On the one hand, it sounded huge. Jon Daniels and Rick George get promotions into presidency positions, in Daniels’s case while also maintaining his post as General Manager, a dual title that only Detroit’s Dave Dombrowski could currently claim. They continue to run their departments under CEO Nolan Ryan, who earlier in the day (and for nearly two years) was CEO and President Nolan Ryan.
On the other hand, Daniels tells the press that there won’t be a dramatic difference in how baseball operations conducts its business under the new arrangement. After all, the tripartite structure when Ryan was CEO/President and Daniels was GM and George was Chief Operating Officer wasn’t really changing, even if new business cards would need to be printed. Just about every local beat writer and columnist was quick to interpret the announcement as such.
There were two things that jumped out as I was trying to process what all of this meant, and why it was done now.
The first was Randy Galloway’s take toward the end of his afternoon radio show, when the news broke. He must have said “Keep a close eye on this” a dozen times. He suggested this could be a signal that Ryan, 66, perhaps not all that happy about the turn of events leading up to it, might be considering walking away from the organization, perhaps even before the season ends.
Health reasons? Pace? Family time? Office politics?
Galloway wouldn’t say, or even guess – and refused to suggest there was any sort of power play involved – but he did note in a column up on the Star-Telegram website tonight that “[t]here were rumblings over the winter that Ryan was considering retirement, and at least one player’s agent has been telling other people in baseball he believed Ryan was leaving the Rangers,” adding that “if [Ryan] does leave, it won’t be because he was forced out but because ownership has eroded his position within the team.”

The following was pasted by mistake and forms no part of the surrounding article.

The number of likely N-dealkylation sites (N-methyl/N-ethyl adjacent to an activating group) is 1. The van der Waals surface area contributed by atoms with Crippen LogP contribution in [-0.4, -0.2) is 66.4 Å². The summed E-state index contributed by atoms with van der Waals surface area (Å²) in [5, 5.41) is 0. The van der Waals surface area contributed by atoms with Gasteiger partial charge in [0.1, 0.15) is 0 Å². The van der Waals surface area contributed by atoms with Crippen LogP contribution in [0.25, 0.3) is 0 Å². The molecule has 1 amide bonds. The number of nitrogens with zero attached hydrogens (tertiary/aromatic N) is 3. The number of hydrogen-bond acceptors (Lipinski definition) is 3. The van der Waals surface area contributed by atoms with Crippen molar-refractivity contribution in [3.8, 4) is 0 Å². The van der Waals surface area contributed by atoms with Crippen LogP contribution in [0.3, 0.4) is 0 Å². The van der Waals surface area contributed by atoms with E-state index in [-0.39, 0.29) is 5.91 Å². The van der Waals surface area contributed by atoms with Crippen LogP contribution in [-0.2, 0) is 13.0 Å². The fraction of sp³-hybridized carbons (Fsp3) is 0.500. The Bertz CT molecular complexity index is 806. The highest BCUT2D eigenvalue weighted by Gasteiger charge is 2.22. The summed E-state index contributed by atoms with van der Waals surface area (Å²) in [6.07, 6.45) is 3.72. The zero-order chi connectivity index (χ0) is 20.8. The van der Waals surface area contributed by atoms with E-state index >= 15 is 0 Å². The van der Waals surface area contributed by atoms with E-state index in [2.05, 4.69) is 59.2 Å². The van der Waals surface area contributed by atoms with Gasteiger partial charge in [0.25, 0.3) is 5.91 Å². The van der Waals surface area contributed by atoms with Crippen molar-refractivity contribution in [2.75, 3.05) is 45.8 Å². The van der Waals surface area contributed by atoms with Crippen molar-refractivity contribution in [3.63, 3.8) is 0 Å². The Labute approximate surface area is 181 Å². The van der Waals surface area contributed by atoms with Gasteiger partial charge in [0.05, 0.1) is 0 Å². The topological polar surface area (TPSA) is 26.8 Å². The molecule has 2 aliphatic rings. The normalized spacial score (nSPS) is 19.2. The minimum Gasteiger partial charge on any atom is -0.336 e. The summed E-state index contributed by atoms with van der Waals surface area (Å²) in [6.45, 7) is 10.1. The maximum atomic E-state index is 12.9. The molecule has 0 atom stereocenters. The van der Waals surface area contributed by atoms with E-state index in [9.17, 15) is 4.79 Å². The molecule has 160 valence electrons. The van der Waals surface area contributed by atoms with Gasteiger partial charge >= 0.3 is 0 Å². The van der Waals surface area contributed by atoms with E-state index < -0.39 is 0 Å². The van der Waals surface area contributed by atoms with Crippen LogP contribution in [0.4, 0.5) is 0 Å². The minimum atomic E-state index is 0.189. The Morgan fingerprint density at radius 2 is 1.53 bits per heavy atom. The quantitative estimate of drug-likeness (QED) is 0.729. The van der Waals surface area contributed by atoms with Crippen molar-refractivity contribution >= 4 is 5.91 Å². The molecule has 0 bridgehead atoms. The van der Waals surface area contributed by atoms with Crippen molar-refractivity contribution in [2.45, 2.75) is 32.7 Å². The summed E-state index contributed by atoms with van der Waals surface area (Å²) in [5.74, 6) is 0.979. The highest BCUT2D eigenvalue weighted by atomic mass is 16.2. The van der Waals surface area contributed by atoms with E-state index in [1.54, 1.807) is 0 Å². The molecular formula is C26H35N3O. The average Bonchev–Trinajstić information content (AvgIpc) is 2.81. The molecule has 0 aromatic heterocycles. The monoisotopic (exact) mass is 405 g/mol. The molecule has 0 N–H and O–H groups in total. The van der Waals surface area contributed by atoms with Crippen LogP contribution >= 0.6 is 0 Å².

The second thing that caught my attention was a note that Gerry Fraley (Dallas Morning News) and Anthony Andro (Fox Sports Southwest) each had toward the end of their respective stories on the announcement.
Fraley: “[O]wnership has asked [Daniels] to do everything possible to keep the baseball operations team together.”
Andro: “One thing the [ownership] group wants Daniels to focus on in his new role is keeping the organization’s top personnel from leaving for other opportunities.”
Particularly given those comments, it stands to reason, does it not, that moving Daniels into a Presidency role could pave the way for an eventual promotion of Assistant GM Thad Levine to GM, and of Senior Director of Player Personnel A.J. Preller to Assistant GM (or, I suppose, Preller to GM if that’s the shakeout)? Levine has had interviews to run other clubs. If Preller hasn’t, he will.
Theo Epstein, President. Jed Hoyer, GM.
Mark Shapiro, President. Chris Antonetti, GM.
John Shuerholz, President. Frank Wren, GM.
We’re all trying to figure out if it’s possible to keep both Elvis Andrus and Jurickson Profar, right?